Wednesday, November 17, 2004

Dear Donor

We’re told that we can’t have direct contact with you until one year post-transplant. So, I can only say thank you through this very generic letter without any personal information.

They tell us we aren’t allowed to know much about you. Just your vital statistics. I guess knowing that you’re a 45 year old male and that your blood type is A Positive is what they think is important and, in a clinical sense, it is. But I know more. I know that somewhere at some time someone or something prompted you to register with the National Bone Marrow Registry. And when they called you with a match, you stepped up. That tells me a lot.

I’m the father of a 14 year male who’s been fighting an unbelievable battle against Acute Myelogenous Leukemia for the last three years. He’s in his third complete remission and had an autologous bone marrow transplant earlier this year. Unfortunately, his own marrow wasn’t able to hold the line. You are truly our last, best hope. And we are extremely confident. He has proven to be incredibly resilient and has become an extraordinarily tough kid.

When he was first diagnosed, the National Registry returned no match. After his second remission, there was still no match for him. When his cancer returned for the third time after his autologous transplant, we didn’t have a lot of hope. But the Registry returned two possible matches. One didn’t pan out. You did. A 9 out of 10 match. And, you agreed to the donation. I’d like to tell you I was ecstatic. I was; but the overwhelming emotion was just—relief. And a peace of mind I hadn’t had in months. Do you know how you aren’t really aware of how great a load you’re carrying until it’s lifted off of you? I wept for joy.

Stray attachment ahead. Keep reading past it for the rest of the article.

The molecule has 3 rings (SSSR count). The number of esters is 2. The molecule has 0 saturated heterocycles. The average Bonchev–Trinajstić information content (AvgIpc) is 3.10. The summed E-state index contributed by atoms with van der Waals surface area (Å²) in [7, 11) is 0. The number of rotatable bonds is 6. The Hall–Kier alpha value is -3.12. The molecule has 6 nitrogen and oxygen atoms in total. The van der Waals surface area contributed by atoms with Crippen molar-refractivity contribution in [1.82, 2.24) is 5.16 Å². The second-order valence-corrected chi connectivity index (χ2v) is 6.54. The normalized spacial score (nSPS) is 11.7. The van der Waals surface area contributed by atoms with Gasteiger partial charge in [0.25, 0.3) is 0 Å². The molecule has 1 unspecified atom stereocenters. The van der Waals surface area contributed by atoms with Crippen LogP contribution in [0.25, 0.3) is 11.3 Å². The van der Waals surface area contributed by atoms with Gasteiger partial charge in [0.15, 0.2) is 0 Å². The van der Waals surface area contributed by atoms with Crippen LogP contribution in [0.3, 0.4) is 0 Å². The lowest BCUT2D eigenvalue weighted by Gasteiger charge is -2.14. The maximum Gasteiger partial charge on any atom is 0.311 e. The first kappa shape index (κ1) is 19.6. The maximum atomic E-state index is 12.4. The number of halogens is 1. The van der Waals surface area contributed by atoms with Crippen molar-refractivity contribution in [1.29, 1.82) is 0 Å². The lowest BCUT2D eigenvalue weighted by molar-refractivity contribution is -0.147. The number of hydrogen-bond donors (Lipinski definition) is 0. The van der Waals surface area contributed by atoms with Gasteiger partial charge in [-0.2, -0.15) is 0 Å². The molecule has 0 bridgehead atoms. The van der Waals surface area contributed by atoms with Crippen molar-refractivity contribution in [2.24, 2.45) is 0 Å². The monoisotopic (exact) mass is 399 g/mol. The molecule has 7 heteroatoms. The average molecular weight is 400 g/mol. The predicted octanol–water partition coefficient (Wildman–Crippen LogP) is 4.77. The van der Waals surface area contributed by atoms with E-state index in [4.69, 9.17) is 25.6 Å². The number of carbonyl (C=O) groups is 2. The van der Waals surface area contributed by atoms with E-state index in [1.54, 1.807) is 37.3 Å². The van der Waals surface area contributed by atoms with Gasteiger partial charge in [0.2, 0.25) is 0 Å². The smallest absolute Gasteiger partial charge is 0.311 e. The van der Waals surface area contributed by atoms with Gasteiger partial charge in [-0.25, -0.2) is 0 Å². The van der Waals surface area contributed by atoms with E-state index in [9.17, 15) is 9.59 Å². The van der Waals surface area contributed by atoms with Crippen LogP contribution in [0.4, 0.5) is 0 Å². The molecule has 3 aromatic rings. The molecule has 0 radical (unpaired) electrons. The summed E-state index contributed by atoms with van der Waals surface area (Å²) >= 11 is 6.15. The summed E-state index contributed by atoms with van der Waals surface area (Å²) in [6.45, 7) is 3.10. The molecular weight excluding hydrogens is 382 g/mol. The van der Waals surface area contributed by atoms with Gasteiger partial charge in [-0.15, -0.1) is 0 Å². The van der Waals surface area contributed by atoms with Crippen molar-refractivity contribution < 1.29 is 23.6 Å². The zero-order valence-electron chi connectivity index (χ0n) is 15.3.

I know we aren’t out of the woods yet. Lord, knows we know that life doesn’t come with any guarantees. But I know that, somewhere, you’ve been going through Neupogen shots or its equivalent to stimulate cellular regeneration in your marrow. I’ve thought a lot about you this past week. I know that hasn’t been comfortable and that it makes your bones ache. I know that your hip is going to be sore this next week after they harvest your marrow for my son. And I know you didn’t have to do this.

We don’t know what the ultimate outcome is going to be. He’s still got a battle on his hands and we have to wait. Wait for your marrow to engraft. Wait for the inevitable infections he’ll have to fight off. Wait while he battles Graft versus Host Disease. I want my son back in school, back to a normal life. Back to being a teenager. I know that whether or not he survives, he’s in God’s hands. And I believe God works through our hands. The hands of the doctors and nurses, the hands of our many friends, and through your hands. You’ve given him a fighting chance.

There are so many things he still has to battle through here that neither you nor I can control. I’m confident he will survive. My faith won’t falter in that. But if he doesn’t, it will be God’s will. The one thing I do know is that it won’t be because you didn’t step up. You did, and for that I can only say, “Thank you!”

God bless you.

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